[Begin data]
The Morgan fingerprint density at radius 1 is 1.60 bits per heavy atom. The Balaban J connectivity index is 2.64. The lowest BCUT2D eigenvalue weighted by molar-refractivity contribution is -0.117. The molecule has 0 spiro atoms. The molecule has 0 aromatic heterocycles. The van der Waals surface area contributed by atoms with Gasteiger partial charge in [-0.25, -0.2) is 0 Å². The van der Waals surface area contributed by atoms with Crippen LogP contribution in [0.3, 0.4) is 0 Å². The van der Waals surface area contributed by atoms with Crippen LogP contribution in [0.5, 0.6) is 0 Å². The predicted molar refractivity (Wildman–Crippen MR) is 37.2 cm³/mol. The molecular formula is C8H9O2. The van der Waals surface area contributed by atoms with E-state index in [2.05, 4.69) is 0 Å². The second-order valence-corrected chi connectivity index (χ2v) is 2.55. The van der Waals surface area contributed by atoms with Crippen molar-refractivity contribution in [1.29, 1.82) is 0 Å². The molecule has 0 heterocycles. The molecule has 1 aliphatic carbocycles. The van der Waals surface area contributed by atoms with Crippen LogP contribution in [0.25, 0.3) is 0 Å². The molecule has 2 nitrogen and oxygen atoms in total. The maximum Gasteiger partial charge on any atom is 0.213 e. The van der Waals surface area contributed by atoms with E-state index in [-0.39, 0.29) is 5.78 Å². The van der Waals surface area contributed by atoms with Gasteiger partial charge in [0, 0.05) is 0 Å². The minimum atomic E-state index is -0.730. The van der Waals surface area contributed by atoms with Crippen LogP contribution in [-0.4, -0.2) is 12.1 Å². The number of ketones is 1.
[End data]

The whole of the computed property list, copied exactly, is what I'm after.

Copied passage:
The Morgan fingerprint density at radius 1 is 1.60 bits per heavy atom. The Balaban J connectivity index is 2.64. The lowest BCUT2D eigenvalue weighted by molar-refractivity contribution is -0.117. The molecule has 0 spiro atoms. The molecule has 0 aromatic heterocycles. The van der Waals surface area contributed by atoms with Gasteiger partial charge in [-0.25, -0.2) is 0 Å². The van der Waals surface area contributed by atoms with Crippen LogP contribution in [0.3, 0.4) is 0 Å². The van der Waals surface area contributed by atoms with Crippen LogP contribution in [0.5, 0.6) is 0 Å². The predicted molar refractivity (Wildman–Crippen MR) is 37.2 cm³/mol. The molecular formula is C8H9O2. The van der Waals surface area contributed by atoms with E-state index in [2.05, 4.69) is 0 Å². The second-order valence-corrected chi connectivity index (χ2v) is 2.55. The van der Waals surface area contributed by atoms with Crippen molar-refractivity contribution in [1.29, 1.82) is 0 Å². The molecule has 0 heterocycles. The molecule has 1 aliphatic carbocycles. The van der Waals surface area contributed by atoms with Crippen LogP contribution in [0.25, 0.3) is 0 Å². The molecule has 2 nitrogen and oxygen atoms in total. The maximum Gasteiger partial charge on any atom is 0.213 e. The van der Waals surface area contributed by atoms with E-state index in [-0.39, 0.29) is 5.78 Å². The van der Waals surface area contributed by atoms with Gasteiger partial charge in [0, 0.05) is 0 Å². The minimum atomic E-state index is -0.730. The van der Waals surface area contributed by atoms with Crippen LogP contribution in [-0.4, -0.2) is 12.1 Å². The number of ketones is 1.